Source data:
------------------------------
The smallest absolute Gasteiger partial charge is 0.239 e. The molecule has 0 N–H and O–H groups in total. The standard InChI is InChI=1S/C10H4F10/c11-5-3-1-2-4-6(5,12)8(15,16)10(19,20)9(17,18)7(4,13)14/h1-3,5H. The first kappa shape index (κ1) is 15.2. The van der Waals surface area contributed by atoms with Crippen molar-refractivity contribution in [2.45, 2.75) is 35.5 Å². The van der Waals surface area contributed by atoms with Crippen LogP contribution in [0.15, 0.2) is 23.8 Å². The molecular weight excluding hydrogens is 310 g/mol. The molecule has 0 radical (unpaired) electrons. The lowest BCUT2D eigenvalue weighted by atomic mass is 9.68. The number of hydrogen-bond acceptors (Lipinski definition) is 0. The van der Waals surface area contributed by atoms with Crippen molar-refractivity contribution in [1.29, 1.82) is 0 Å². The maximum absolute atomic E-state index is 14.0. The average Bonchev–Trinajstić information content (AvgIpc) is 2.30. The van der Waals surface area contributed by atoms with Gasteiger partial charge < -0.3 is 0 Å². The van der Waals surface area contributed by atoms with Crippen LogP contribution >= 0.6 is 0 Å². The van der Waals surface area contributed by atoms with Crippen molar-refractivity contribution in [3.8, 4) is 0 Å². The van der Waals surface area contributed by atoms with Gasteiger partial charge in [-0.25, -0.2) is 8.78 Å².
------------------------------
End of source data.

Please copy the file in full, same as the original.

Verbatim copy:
The smallest absolute Gasteiger partial charge is 0.239 e. The molecule has 0 N–H and O–H groups in total. The standard InChI is InChI=1S/C10H4F10/c11-5-3-1-2-4-6(5,12)8(15,16)10(19,20)9(17,18)7(4,13)14/h1-3,5H. The first kappa shape index (κ1) is 15.2. The van der Waals surface area contributed by atoms with Crippen molar-refractivity contribution in [2.45, 2.75) is 35.5 Å². The van der Waals surface area contributed by atoms with Crippen LogP contribution in [0.15, 0.2) is 23.8 Å². The molecular weight excluding hydrogens is 310 g/mol. The molecule has 0 radical (unpaired) electrons. The lowest BCUT2D eigenvalue weighted by atomic mass is 9.68. The number of hydrogen-bond acceptors (Lipinski definition) is 0. The van der Waals surface area contributed by atoms with Crippen molar-refractivity contribution in [1.29, 1.82) is 0 Å². The maximum absolute atomic E-state index is 14.0. The average Bonchev–Trinajstić information content (AvgIpc) is 2.30. The van der Waals surface area contributed by atoms with Gasteiger partial charge < -0.3 is 0 Å². The van der Waals surface area contributed by atoms with Crippen LogP contribution >= 0.6 is 0 Å². The van der Waals surface area contributed by atoms with Crippen molar-refractivity contribution in [3.8, 4) is 0 Å². The van der Waals surface area contributed by atoms with Gasteiger partial charge in [-0.25, -0.2) is 8.78 Å².